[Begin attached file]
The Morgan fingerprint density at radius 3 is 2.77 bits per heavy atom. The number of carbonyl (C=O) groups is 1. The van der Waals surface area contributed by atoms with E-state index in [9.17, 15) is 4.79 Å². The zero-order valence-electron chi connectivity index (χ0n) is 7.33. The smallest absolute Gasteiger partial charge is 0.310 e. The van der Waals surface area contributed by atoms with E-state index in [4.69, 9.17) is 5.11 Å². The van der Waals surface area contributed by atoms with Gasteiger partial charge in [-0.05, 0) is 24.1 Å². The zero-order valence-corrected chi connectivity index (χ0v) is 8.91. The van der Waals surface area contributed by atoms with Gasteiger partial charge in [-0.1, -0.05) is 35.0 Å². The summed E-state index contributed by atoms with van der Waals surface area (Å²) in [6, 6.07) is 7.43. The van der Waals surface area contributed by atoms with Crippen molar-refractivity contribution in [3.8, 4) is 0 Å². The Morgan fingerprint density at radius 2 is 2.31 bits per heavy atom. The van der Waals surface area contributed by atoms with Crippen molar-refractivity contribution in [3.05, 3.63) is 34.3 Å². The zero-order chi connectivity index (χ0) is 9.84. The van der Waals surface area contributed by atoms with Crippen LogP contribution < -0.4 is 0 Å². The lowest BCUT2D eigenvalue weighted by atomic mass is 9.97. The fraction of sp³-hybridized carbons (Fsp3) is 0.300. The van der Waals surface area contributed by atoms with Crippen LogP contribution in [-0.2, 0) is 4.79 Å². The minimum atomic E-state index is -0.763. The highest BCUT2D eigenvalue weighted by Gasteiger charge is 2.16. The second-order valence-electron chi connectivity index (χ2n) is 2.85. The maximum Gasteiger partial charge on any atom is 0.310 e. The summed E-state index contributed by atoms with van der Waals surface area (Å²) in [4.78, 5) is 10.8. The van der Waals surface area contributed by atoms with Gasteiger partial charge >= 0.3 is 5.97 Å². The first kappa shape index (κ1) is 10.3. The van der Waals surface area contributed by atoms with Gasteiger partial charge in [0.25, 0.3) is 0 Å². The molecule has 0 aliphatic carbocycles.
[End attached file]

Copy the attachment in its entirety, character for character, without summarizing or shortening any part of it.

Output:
The Morgan fingerprint density at radius 3 is 2.77 bits per heavy atom. The number of carbonyl (C=O) groups is 1. The van der Waals surface area contributed by atoms with E-state index in [9.17, 15) is 4.79 Å². The zero-order valence-electron chi connectivity index (χ0n) is 7.33. The smallest absolute Gasteiger partial charge is 0.310 e. The van der Waals surface area contributed by atoms with E-state index in [4.69, 9.17) is 5.11 Å². The van der Waals surface area contributed by atoms with Gasteiger partial charge in [-0.05, 0) is 24.1 Å². The zero-order valence-corrected chi connectivity index (χ0v) is 8.91. The van der Waals surface area contributed by atoms with Gasteiger partial charge in [-0.1, -0.05) is 35.0 Å². The summed E-state index contributed by atoms with van der Waals surface area (Å²) in [6, 6.07) is 7.43. The van der Waals surface area contributed by atoms with Crippen molar-refractivity contribution in [3.8, 4) is 0 Å². The Morgan fingerprint density at radius 2 is 2.31 bits per heavy atom. The van der Waals surface area contributed by atoms with Crippen molar-refractivity contribution in [3.05, 3.63) is 34.3 Å². The zero-order chi connectivity index (χ0) is 9.84. The van der Waals surface area contributed by atoms with Crippen LogP contribution < -0.4 is 0 Å². The lowest BCUT2D eigenvalue weighted by atomic mass is 9.97. The fraction of sp³-hybridized carbons (Fsp3) is 0.300. The van der Waals surface area contributed by atoms with Crippen LogP contribution in [-0.2, 0) is 4.79 Å². The minimum atomic E-state index is -0.763. The highest BCUT2D eigenvalue weighted by Gasteiger charge is 2.16. The second-order valence-electron chi connectivity index (χ2n) is 2.85. The maximum Gasteiger partial charge on any atom is 0.310 e. The summed E-state index contributed by atoms with van der Waals surface area (Å²) in [4.78, 5) is 10.8. The van der Waals surface area contributed by atoms with Gasteiger partial charge >= 0.3 is 5.97 Å². The first kappa shape index (κ1) is 10.3. The van der Waals surface area contributed by atoms with Gasteiger partial charge in [0.25, 0.3) is 0 Å². The molecule has 0 aliphatic carbocycles.